Major Archbishop urges Ukrainians to unite against ‘great threat’ | National Catholic Registry

Bishop Shevchuk, who leads the largest of 23 Eastern Catholic Churches in full communion with Rome since 2011, said in his message to Ukrainians that contemplating the unity of the Holy Trinity in the life of the Church could deepen their reflections on the unit.

The head of the Ukrainian Greek Catholic Church urged Ukrainians to remain united in the face of “this great threat… on our borders”.

Major Archbishop Svyatoslav Shevchuk noted that internal unity within Ukraine was essential “for the security and survival of our people” as the Eastern European country faces a potential full-scale Russian invasion.

The Archbishop’s call for unity preceded President Volodymyr Zelenskiy’s declaration that February 16 will be a “day of unity” in Ukraine.

“They tell us that February 16 will be the day of the attack. We will make it a day of unity,” Zelenskiy commented in a video message on Feb. 14, according to Reuters, which noted that the Ukrainian president was not planning an attack, but responding to foreign media reports.

“On this day we will hang our national flags, carry yellow and blue banners and show the world our unity,” Zelenskiy said.

Cardinal Pietro Parolin, Vatican Secretary of State, called Archbishop Shevchuk on February 14 to express the solidarity of the Holy See with the Ukrainian people, according to a February 15 statement by the Ukrainian Greek Catholic Church.

“The Ukrainian people feel the Holy Father’s special concern for peace in Ukraine and appreciate the diplomatic efforts of the Holy See to combat the current international crisis,” Bishop Shevchuk said in response to the appeal.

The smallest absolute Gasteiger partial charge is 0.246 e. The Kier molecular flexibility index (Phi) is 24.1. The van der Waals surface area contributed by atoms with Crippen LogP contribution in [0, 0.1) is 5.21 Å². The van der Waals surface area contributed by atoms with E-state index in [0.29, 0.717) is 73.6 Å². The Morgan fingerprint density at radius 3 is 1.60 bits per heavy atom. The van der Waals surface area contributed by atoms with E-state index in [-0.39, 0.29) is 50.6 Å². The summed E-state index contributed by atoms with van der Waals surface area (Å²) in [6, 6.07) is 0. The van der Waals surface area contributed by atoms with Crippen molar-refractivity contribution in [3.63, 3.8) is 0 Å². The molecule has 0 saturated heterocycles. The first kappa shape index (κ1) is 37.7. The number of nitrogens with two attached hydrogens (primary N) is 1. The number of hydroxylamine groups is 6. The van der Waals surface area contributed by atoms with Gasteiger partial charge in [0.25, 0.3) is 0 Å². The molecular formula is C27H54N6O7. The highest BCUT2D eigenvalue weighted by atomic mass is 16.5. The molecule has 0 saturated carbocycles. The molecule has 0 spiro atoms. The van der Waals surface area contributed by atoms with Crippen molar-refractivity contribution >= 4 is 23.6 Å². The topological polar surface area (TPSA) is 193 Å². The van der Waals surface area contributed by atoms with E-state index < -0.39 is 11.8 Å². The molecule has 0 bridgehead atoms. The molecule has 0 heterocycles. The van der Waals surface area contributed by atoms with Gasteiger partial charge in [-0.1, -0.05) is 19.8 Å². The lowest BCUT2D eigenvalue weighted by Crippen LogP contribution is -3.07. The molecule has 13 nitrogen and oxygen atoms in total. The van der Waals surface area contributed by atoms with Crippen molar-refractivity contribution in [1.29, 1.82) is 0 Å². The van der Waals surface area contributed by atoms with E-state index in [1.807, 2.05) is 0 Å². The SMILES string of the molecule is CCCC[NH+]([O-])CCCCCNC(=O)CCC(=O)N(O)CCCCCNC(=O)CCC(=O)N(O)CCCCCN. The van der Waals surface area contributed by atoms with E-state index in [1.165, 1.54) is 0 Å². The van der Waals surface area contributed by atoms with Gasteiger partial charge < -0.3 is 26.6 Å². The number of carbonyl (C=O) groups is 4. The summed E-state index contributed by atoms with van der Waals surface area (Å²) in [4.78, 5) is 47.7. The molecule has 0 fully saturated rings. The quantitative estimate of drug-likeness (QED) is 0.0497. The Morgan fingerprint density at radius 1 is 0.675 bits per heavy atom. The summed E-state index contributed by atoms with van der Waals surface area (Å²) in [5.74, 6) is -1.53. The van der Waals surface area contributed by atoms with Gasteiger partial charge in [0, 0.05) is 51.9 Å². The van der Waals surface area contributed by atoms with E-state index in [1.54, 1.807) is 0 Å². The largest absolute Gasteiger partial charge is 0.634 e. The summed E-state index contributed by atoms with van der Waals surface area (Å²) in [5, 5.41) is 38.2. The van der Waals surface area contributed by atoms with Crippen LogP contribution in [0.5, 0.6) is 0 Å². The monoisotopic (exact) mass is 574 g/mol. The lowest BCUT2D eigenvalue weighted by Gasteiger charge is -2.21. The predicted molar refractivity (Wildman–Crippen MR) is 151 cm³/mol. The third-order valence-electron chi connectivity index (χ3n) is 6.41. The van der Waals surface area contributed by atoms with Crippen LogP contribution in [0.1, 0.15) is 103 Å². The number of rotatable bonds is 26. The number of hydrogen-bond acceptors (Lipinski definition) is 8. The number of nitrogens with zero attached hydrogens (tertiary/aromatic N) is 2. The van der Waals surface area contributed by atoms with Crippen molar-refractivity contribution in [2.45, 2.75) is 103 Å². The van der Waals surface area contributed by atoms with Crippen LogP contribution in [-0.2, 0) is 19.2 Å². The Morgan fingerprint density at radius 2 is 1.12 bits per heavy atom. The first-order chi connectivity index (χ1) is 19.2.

Bishop Shevchuk, who leads the largest of 23 Eastern Catholic Churches in full communion with Rome since 2011, said in his message to Ukrainians that contemplating the unity of the Holy Trinity in the life of the Church could deepen their reflections on the unit.

The Latin Catholic Bishops’ Conference of Ukraine has called for February 16 to be a “day of intense prayer and fasting.”

“At this difficult time, as we face growing tensions over the threat of a full-scale military invasion of Ukraine, we call on all of you to continue to pray earnestly, looking up in confidence to God, the Lord of the world and history,” the Ukrainian bishops said in a February 15 message. declaration.

In particular, the Catholic bishops asked people to pray the Rosary of Divine Mercy at 3 p.m. local time, with the intention of “asking God to remove the threat of war, for the safety of our families and the gift of peace for Ukraine and the world.”

“Let us pray to God with the words of supplication: “Holy God, Holy Mighty, Holy Immortal, have mercy on us. From the sea, from famine, from fire and from war, save us, Lord,” they said.

In neighboring Belarus, which shares a nearly 700-mile border with Ukraine, Bishop Aleh Butkevich, head of the Belarusian Catholic bishops’ conference, also called on Catholics to show solidarity across prayer and fasting for peace February 16.

Ecumenical Patriarch Bartholomew I of Constantinople, considered “first among equals” in the Eastern Orthodox Church, called for peace in Ukraine in a February 13 statement.

“The possibility of a new war in Europe, resulting from the escalation of violent rhetoric and the militarization of the borders between Russia and Ukraine, must be opposed unequivocally. We call for lasting peace, stability and justice in the region,” the Orthodox Patriarch said.

“We call on all parties concerned to continue on this path of dialogue and respect for international law, in order to end the conflict and allow all Ukrainians to live in harmony. Guns are not the solution,” he said.

“Silence and indifference are not an option,” he added. “There is no peace without constant vigilance.”

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